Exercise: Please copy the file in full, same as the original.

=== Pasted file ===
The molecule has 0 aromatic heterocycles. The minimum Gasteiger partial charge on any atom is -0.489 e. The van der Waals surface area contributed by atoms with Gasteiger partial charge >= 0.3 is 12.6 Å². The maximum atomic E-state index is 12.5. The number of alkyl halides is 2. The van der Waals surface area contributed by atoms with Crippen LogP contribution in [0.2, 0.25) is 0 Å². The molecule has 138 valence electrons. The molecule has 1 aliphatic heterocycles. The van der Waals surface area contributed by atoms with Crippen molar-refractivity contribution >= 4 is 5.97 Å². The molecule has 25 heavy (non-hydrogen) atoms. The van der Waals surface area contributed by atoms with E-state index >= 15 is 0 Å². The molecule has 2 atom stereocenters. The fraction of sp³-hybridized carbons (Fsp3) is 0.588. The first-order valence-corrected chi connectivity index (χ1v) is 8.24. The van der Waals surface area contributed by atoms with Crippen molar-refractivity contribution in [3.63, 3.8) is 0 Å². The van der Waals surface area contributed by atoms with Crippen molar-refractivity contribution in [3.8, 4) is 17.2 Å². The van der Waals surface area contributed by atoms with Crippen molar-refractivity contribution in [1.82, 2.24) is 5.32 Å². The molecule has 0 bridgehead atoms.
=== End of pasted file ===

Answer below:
The molecule has 0 aromatic heterocycles. The minimum Gasteiger partial charge on any atom is -0.489 e. The van der Waals surface area contributed by atoms with Gasteiger partial charge >= 0.3 is 12.6 Å². The maximum atomic E-state index is 12.5. The number of alkyl halides is 2. The van der Waals surface area contributed by atoms with Crippen LogP contribution in [0.2, 0.25) is 0 Å². The molecule has 138 valence electrons. The molecule has 1 aliphatic heterocycles. The van der Waals surface area contributed by atoms with Crippen molar-refractivity contribution >= 4 is 5.97 Å². The molecule has 25 heavy (non-hydrogen) atoms. The van der Waals surface area contributed by atoms with E-state index >= 15 is 0 Å². The molecule has 2 atom stereocenters. The fraction of sp³-hybridized carbons (Fsp3) is 0.588. The first-order valence-corrected chi connectivity index (χ1v) is 8.24. The van der Waals surface area contributed by atoms with Crippen molar-refractivity contribution in [3.63, 3.8) is 0 Å². The van der Waals surface area contributed by atoms with Crippen molar-refractivity contribution in [3.8, 4) is 17.2 Å². The van der Waals surface area contributed by atoms with Crippen molar-refractivity contribution in [1.82, 2.24) is 5.32 Å². The molecule has 0 bridgehead atoms.